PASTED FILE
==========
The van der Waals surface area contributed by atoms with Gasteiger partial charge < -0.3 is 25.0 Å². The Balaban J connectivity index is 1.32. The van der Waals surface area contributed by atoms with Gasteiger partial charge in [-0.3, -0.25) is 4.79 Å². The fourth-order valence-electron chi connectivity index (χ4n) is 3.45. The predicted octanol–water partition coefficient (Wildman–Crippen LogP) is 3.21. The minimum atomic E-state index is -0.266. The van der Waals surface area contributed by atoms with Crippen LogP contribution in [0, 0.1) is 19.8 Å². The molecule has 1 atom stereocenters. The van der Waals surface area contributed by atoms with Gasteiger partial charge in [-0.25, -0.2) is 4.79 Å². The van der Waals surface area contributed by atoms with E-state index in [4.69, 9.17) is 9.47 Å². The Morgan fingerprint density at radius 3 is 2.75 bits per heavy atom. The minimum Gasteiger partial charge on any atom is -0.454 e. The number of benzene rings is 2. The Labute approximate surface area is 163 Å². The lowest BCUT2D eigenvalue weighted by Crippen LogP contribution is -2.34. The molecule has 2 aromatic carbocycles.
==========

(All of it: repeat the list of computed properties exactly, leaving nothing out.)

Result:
The van der Waals surface area contributed by atoms with Gasteiger partial charge < -0.3 is 25.0 Å². The Balaban J connectivity index is 1.32. The van der Waals surface area contributed by atoms with Gasteiger partial charge in [-0.3, -0.25) is 4.79 Å². The fourth-order valence-electron chi connectivity index (χ4n) is 3.45. The predicted octanol–water partition coefficient (Wildman–Crippen LogP) is 3.21. The minimum atomic E-state index is -0.266. The van der Waals surface area contributed by atoms with Crippen LogP contribution in [0, 0.1) is 19.8 Å². The molecule has 1 atom stereocenters. The van der Waals surface area contributed by atoms with Gasteiger partial charge in [-0.25, -0.2) is 4.79 Å². The van der Waals surface area contributed by atoms with E-state index in [4.69, 9.17) is 9.47 Å². The Morgan fingerprint density at radius 3 is 2.75 bits per heavy atom. The minimum Gasteiger partial charge on any atom is -0.454 e. The number of benzene rings is 2. The Labute approximate surface area is 163 Å². The lowest BCUT2D eigenvalue weighted by Crippen LogP contribution is -2.34. The molecule has 2 aromatic carbocycles.